by Gaia Vince
‘A great upheaval is coming. It will change us, and our planet.’
Vince tackles the elephant in the room with regards to the climate emergency with a refreshing frankness. Climate migration and the protective regulations surrounding migrants need to be front and centre, as tens of millions continue their migration.
Vince makes the early point, that, as a species, we have always been migrants. ‘Migration will save us, because it is migration that made us who we are.’ She argues that ‘a radical rethink’ is required and that ‘Migration is not the problem; it is the solution.’
This is not a simplistic nor naïve proposal by Vince, suggesting that millions of migrants would simply converge on countries that are least impacted by the climate crisis, but rather an admission that as a species, we have always moved and adapted to our environment. ‘Migration is our way out of this crisis. Migration made us. This might be hard to see in the context of today’s geopolitical identities and constraints, where it can feel like an aberration, but, viewed historically, it is our national identities and borders that are the anomaly.’
With numbers of migrants estimated to be in the hundreds of millions, the attitudes and ideology that we have been taught about migrants is tackled well in this book. Vince urges us to look beyond the narratives of country borders and to recognise that we are a global species, with global responsibilities. Although fully aware of the narrowing window for action, she delivers the clear positive argument that we can be bystanders, or that we can be active participants in the solutions. She states, ‘Human movement on a scale never before seen will dominate this century and remake our world….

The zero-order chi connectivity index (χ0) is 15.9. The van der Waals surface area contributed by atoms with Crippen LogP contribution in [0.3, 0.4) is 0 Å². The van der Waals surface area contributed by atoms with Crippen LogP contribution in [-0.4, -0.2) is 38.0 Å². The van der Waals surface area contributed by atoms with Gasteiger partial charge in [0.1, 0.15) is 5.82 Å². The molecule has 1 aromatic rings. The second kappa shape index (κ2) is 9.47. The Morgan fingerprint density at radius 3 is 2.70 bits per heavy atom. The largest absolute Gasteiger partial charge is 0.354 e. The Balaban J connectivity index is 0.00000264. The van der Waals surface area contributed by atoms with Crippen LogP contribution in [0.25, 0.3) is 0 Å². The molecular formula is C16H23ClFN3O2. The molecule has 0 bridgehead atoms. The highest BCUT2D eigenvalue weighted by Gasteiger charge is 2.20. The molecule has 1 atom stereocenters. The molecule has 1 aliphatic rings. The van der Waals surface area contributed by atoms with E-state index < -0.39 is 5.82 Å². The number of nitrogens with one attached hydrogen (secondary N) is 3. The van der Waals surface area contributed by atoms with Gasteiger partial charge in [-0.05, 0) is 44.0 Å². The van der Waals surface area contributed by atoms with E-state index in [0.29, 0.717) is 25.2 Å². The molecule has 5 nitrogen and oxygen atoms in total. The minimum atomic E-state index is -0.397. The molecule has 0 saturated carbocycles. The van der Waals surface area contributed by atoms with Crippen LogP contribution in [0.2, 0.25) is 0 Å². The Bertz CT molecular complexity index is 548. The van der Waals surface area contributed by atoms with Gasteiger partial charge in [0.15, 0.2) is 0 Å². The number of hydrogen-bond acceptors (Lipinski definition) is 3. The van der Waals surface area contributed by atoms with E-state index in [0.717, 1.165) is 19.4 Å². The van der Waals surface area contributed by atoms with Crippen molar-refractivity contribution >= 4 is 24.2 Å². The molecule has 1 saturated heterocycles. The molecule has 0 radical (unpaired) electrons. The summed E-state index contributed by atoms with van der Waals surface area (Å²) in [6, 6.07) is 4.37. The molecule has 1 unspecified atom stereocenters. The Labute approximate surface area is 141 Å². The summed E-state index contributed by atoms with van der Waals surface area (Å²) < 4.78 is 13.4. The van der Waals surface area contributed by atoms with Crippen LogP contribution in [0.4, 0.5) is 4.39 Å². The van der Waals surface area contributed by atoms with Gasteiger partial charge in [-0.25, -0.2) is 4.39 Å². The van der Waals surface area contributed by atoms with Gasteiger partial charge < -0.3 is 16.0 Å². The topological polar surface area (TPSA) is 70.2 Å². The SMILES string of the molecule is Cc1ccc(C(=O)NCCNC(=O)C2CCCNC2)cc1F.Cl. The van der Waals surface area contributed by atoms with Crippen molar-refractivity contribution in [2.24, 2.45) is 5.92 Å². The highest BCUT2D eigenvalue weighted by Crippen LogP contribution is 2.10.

Have no doubt, we are facing a species emergency – but we can manage it. We can survive, but to do so will require a planned and deliberate migration of a kind humanity has never before undertaken.’
The Four Horsemen of the Anthropocene
Vince takes the time to describe the situation that humanity has placed itself in and with a wonderfully titled chapter (above), outlines the risks, challenges and impacts of the Four Horsemen of fire, heat, drought and flood. She outlines that, ‘Fire, heat, drought and flood will transform our world this century.’ With news stories almost on a daily basis on these four amplified risks, it is hard to disagree with her analysis- especially now, with tens of millions of people displaced owing to floods in Pakistan. She persuasively argues that ‘We are leaving the sanctuary of an unusually stable climatic era in Earth’s history- one which enabled crops to be grown and the flourishing of human civilizations.’ Into a world which has already reached 420 parts per million, the highest that it has been for at least the past 3 million years and one which will likely hit 450ppm by 2032. She castigates countries and companies who are ‘not making anywhere near enough progress to meet the pledged emissions standards.’ Climate attribution studies are already concluding that extreme weather events are many times more likely as a result of human caused climate change and are on the increase. Vince argues convincingly that, ‘A liveable planet is not a lost cause. It is still within our agency to turn this around and we must try. Every degree of temperature rise we avoid, the safer we will be; every tenth of a degree matters.’
Global and social cooperation is a must